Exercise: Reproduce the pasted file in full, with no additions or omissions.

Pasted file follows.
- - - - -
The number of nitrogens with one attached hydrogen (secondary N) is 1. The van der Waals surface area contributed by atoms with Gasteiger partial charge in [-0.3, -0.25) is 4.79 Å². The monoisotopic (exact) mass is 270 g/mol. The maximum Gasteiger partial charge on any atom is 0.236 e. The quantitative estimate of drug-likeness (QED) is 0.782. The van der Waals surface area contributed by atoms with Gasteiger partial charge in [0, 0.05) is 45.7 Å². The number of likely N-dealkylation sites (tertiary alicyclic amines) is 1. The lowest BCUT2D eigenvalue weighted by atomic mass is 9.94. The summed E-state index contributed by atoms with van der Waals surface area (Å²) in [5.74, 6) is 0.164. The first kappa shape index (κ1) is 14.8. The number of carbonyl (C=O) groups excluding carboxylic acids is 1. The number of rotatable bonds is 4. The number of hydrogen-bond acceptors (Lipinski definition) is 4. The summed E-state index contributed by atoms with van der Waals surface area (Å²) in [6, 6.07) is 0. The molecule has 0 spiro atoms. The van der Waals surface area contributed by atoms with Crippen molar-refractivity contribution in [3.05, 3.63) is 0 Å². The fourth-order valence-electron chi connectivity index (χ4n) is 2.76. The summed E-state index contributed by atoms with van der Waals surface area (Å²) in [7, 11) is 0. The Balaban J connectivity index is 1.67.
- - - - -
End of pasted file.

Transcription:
The number of nitrogens with one attached hydrogen (secondary N) is 1. The van der Waals surface area contributed by atoms with Gasteiger partial charge in [-0.3, -0.25) is 4.79 Å². The monoisotopic (exact) mass is 270 g/mol. The maximum Gasteiger partial charge on any atom is 0.236 e. The quantitative estimate of drug-likeness (QED) is 0.782. The van der Waals surface area contributed by atoms with Gasteiger partial charge in [0, 0.05) is 45.7 Å². The number of likely N-dealkylation sites (tertiary alicyclic amines) is 1. The lowest BCUT2D eigenvalue weighted by atomic mass is 9.94. The summed E-state index contributed by atoms with van der Waals surface area (Å²) in [5.74, 6) is 0.164. The first kappa shape index (κ1) is 14.8. The number of carbonyl (C=O) groups excluding carboxylic acids is 1. The number of rotatable bonds is 4. The number of hydrogen-bond acceptors (Lipinski definition) is 4. The summed E-state index contributed by atoms with van der Waals surface area (Å²) in [6, 6.07) is 0. The molecule has 0 spiro atoms. The van der Waals surface area contributed by atoms with Crippen molar-refractivity contribution in [3.05, 3.63) is 0 Å². The fourth-order valence-electron chi connectivity index (χ4n) is 2.76. The summed E-state index contributed by atoms with van der Waals surface area (Å²) in [7, 11) is 0. The Balaban J connectivity index is 1.67.